Monday, December 2, 2013

My Training Philosophy

Something that has always interested me greatly is how different dog trainers and dog people train their dogs. What methodology do they use? What methodologies even exist? There are the so-called "Purely Positive" trainers, there are correction based trainers, there are trainers who believe you need to be "dominant" over your dog. As a first time dog owner and an individual who is new to the wold of dog competition I struggle with what exactly my dog training philosophy is. I knew right off the bat that I was not going to be one of those "dominate your dog" type of trainers. I just do not believe that a training program full of fear and intimidation will bring out the best in a dog. When I first started out I thought I was going to be one of those "Purely Positive" dog trainers. It sounded wonderful - nothing, but rewards - I would have the happiest dogs in the world. Then I started learning more about training and what exactly went into the four quadrants of dog training. I feel like the Positive Gun Dog Yahoo group does a great job of describing the four quadrants so I am using their definition of each quadrant:

R+ :  In positive reinforcement, a behavior is strengthened by the appearance of, or an increase in the intensity of, a stimulus.
    Example: Fido is cued to sit, sits, and immediately receives a treat (thus increasing the liklihood that he will sit on cue in the future)

P- :  In negative punishment, a behavior is decreased by the removal of, or a decrease in the intensity of, a stimulus.
    Example:  Fido barks, is immediately put in his crate (thus decreasing the liklihood of future barking)

P+ :  in positive punishment, a behavior is decreased by the appearance of, or an increase in the intensity of, a stimulus.
    Example:  Fido barks, is immediately spanked (thus decreasing the liklihood of future barking)

R- :  In negative reinforcement, a behavior is strengthened by the removal of, or a decrease in the intensity of, a stimulus. Negative reinforcement usually involves avoidance behavior.
    Example: Fido is cued to sit, doesn't sit, receives a stim from the e-collar, he sits and the stim is removed (this is actually a combination of P+ and R-, as the onset of the stim (P+) will decrease the behavior Fido was doing before the stim and the removal of the stim (R-) will increase the liklihood that he will sit on cue in the future)

I started to get confused about what exactly a "Purely Positive" trainer was. Do they use R+ only? Do they use R+ and P-? It did not seem possible to only train with R+, or at least it would be very difficult. If you are only ever giving rewards, how do you eliminate negative behaviors? Simply ignoring a dog when it barks and rewarding with treats and praise when it is quiet isn't necessarily going to be enough to get it to stop the behavior. Barking in itself is a rewarding behavior to a dog, kind of like digging. If a dog can practice self-rewarding behaviors it will never stop the behavior. There has to be some sort of P- (removal of reward) to get the dog to stop, right?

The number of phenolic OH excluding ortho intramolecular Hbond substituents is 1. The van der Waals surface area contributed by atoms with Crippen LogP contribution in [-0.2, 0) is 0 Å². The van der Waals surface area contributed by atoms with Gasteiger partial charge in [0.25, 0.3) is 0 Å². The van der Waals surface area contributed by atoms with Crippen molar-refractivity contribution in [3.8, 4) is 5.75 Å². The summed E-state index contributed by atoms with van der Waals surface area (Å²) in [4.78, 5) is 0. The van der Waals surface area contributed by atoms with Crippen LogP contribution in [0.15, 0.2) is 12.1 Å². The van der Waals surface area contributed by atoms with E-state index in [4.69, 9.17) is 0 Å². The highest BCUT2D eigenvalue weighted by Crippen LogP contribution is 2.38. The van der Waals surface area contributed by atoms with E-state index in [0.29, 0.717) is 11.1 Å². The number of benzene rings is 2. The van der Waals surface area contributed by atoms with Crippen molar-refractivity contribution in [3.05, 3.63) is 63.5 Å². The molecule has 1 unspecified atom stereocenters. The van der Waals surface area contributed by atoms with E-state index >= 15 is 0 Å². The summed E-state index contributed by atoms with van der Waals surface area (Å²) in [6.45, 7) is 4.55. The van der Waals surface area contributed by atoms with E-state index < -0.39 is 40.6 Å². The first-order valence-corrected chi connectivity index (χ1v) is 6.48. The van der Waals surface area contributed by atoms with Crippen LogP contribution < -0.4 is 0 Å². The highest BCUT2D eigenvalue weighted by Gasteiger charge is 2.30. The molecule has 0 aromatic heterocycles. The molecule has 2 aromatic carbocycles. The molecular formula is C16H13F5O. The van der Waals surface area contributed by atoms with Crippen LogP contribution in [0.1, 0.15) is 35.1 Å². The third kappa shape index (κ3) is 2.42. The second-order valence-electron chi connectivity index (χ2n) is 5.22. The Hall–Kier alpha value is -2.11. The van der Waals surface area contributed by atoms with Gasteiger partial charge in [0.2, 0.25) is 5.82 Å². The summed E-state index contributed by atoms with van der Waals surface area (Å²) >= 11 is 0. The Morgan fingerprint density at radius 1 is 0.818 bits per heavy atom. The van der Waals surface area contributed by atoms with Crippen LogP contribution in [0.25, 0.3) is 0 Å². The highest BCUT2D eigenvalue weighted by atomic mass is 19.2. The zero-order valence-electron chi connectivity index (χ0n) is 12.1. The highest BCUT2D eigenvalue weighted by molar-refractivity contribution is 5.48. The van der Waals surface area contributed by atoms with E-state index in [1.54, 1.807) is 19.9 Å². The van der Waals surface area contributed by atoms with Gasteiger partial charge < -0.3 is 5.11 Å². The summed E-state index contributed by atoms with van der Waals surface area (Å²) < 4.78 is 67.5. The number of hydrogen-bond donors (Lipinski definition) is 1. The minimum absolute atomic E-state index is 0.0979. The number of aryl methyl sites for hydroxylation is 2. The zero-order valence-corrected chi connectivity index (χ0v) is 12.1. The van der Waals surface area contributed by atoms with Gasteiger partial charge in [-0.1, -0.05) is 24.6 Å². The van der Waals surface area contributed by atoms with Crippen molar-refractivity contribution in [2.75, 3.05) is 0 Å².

I did not want to jump straight to punishing a dog for unwanted behaviors though. In my mind, it is not fair to punish or correct a dog if they do not understand what you are asking of them. Dogs are not born knowing how to live in our human world. We usually have, high and unrealistic expectations for how dogs should behave. It is not to say that these desires are not attainable, but a lot of the time we expect dogs to act a certain way just because - without ever having shown them to behave that way. This brings me to the main reason why I do not want to use any sort of correction based training with my dogs - more often than not, any unwanted behaviors my dogs exhibit I (or others) have unintentionally created and rewarded this behavior. Jumping, for instance, is a good example. Every time anyone allows my boys to jump on them and gives them any sort of attention (even negative attention - pushing them off and saying "Off") is rewarding them for jumping. In my eyes it is not exactly fair to "reward" my boys for jumping and then immediately punish them. That's awfully confusing to the dog. This happens a lot more than I'm probably even aware of and it is the main reason why I don't want to use corrections with my dogs. Maybe one day, when I am more experienced, and know how to use correction tools the right way I can add them effectively to my training program, but I am definitely not at that level yet. I have seen many trainers use these tools with great success, they have happy dogs who absolutely love training. Bridget Carlson comes to mind. Her dogs and her working relationship with them is admirable. She uses prongs and other training equipment. The difference, though, is she knows how to use them to enhance her training. They are added tools in her toolbox, not the foundation of her training.